Even if you could buy property with “no money down” the big problem is that if you haven’t yet developed the money skills to save a deposit, you shouldn’t be take on the financial commitment of property investment and recommending you do so is irresponsible.
5. Their testimonials sound too good to be true
You know what they say… If it sounds too good to be true, it probably is
Over the years many of the so-called gurus have been taken to task by ASIC for making false claims about the students’ success.
6. They pretend to be mentors, when in fact their aim is to sell you a property
I strongly believe in the benefit of mentors.
I still have business coaches and mentors in many areas of my life today.
And I have mentored over 2,500 investors in the last 12 years through my Mentorship Program.
This is the point where many say “even Tiger Woods has coach” or “you can read a lot of books about flying a plane, you probably want to coach with you the first time you go up.”
Some of your mentors may be virtual — you’ll only read their books or blogs or listen to their pod casts, but in my mind to get the best out of a mentor you need to pay for their time to give you personalised, individual advice.
But it’s the shonky mentors who couch their property marketing activities as mentorship programs are the ones I’m suggesting you avoid.
7. They suggest you can amass a large property portfolio in a short time
You’ve heard the claims…7 properties in 7 years or 10 properties in 10 minutes.
While this may sound tempting to beginning investors it’s just too hard to build a significant portfolio of investment grade properties quickly.
I’ve seen too many failed investors buy a number of secondary properties in cheap locations and then get stuck with an underperforming portfolio that sucks up the money.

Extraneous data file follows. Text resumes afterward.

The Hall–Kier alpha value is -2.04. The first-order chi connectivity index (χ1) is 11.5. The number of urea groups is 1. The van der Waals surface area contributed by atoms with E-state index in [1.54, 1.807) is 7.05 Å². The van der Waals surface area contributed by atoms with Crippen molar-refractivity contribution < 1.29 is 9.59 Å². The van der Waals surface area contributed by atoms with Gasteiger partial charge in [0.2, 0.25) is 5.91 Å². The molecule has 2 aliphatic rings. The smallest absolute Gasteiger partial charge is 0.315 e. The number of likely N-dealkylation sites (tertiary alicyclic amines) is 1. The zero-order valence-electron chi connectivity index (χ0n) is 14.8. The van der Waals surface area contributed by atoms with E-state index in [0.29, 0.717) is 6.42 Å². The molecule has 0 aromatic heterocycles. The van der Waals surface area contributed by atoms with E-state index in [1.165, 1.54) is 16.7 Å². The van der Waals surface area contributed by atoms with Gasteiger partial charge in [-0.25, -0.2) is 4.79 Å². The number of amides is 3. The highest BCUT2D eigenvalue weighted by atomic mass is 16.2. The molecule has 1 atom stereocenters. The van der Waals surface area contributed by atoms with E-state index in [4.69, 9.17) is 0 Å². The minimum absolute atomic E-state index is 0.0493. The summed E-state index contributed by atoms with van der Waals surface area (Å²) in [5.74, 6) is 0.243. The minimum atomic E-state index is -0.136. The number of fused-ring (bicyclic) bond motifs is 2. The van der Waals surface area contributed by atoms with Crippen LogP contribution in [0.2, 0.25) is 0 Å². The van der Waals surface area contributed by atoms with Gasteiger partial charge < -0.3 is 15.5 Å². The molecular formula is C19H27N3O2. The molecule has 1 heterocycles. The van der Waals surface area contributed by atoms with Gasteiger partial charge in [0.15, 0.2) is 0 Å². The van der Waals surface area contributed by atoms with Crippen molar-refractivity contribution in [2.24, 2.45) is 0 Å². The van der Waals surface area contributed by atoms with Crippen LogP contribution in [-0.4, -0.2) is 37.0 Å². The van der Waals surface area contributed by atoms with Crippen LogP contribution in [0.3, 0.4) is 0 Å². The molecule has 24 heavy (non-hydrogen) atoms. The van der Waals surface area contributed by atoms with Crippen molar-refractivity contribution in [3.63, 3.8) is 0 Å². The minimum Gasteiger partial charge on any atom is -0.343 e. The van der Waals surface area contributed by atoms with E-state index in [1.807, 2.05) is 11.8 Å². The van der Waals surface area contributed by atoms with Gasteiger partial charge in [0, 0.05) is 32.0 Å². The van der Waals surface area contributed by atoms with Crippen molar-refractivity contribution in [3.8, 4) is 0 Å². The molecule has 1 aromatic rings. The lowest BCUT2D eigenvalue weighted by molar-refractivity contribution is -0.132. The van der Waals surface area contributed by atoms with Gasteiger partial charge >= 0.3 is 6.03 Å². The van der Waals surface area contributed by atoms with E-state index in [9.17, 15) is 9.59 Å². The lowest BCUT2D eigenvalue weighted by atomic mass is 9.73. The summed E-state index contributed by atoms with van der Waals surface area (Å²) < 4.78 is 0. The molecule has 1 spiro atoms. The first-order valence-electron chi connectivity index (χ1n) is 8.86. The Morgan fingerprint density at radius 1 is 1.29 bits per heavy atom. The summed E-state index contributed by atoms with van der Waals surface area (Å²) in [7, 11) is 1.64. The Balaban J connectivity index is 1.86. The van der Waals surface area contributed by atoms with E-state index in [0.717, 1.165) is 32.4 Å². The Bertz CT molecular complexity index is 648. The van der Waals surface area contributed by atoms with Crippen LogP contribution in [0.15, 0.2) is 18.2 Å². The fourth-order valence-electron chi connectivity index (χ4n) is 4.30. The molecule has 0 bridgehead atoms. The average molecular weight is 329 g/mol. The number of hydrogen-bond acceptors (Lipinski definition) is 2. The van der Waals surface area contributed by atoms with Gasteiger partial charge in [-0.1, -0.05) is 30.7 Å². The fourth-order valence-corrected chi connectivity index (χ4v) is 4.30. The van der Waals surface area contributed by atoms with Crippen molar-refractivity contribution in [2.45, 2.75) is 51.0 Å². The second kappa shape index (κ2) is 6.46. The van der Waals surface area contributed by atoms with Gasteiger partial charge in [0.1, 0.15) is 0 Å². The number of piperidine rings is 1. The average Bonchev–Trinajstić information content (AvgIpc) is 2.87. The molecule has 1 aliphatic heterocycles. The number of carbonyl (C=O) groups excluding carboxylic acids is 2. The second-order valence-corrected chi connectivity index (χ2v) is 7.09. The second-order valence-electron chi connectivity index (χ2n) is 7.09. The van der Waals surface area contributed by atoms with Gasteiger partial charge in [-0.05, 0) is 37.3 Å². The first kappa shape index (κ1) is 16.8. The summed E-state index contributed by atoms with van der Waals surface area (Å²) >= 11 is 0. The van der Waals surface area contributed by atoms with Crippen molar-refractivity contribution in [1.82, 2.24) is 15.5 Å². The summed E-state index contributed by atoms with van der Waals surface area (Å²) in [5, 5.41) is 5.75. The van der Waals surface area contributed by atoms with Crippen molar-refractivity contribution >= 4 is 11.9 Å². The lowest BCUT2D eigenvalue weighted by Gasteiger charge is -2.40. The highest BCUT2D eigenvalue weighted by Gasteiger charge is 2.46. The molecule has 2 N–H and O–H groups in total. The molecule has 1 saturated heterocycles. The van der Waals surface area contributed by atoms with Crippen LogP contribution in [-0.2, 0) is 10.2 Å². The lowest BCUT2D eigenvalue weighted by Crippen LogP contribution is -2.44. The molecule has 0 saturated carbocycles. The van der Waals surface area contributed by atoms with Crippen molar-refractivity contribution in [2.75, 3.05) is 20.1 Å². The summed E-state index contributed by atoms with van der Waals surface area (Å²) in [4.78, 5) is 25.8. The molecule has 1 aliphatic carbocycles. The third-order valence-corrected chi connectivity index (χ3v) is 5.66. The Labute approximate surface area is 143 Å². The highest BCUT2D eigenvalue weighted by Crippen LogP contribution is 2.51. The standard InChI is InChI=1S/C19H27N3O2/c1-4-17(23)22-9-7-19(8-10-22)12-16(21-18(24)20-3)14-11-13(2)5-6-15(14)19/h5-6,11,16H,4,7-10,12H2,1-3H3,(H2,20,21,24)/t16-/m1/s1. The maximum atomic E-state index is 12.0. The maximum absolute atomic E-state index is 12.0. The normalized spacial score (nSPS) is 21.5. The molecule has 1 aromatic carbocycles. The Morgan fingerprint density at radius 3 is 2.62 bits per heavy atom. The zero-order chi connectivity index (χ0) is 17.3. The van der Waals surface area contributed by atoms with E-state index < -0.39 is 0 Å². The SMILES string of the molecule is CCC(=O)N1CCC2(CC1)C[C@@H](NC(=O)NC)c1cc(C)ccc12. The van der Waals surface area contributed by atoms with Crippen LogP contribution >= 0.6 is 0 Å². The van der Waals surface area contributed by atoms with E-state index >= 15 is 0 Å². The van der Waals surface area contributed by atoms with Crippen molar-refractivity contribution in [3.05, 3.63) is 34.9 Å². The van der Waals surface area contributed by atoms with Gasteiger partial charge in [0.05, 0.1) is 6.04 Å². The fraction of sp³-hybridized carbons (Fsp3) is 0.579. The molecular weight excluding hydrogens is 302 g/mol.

And worse still they can’t sell up without making a significant loss.
Why do they get away with it?
It’s interesting… most of us think we’re rational, but we’re often irrational when it comes to money.
It seems we’re so desperate to find that “secret”, the magic bullet to financial success and we’re so keen to have our wishes granted by a financial genie, that we’re prepared to believe the unbelievable
American investment columnist Jason Zweig, explained that there “is a gigantic pool of people out there who want to believe in the unbelievable. They want to be told that they can beat the market.”
He went on to say there are three ways to get paid for your words:
- Lie to people who want to be lied to, and you’ll get rich.
- Tell the truth to those who want the truth, and you’ll make a living.
- Tell the truth to those who want to be lied to and you’ll go broke.”
The bottom line
There are some great professionals out there who provide real education for property investors.
Don’t get me wrong, I believe education is extremely important for investors. It’s a critical step in the investment journey that many failed investors leave out.
So my message is be wary of smooth talking real estate gurus with promises that sound too good to be true.
Instead do your research and be very careful who you take your advice from.
Originally published at propertyupdate.com.au on November 28, 2018.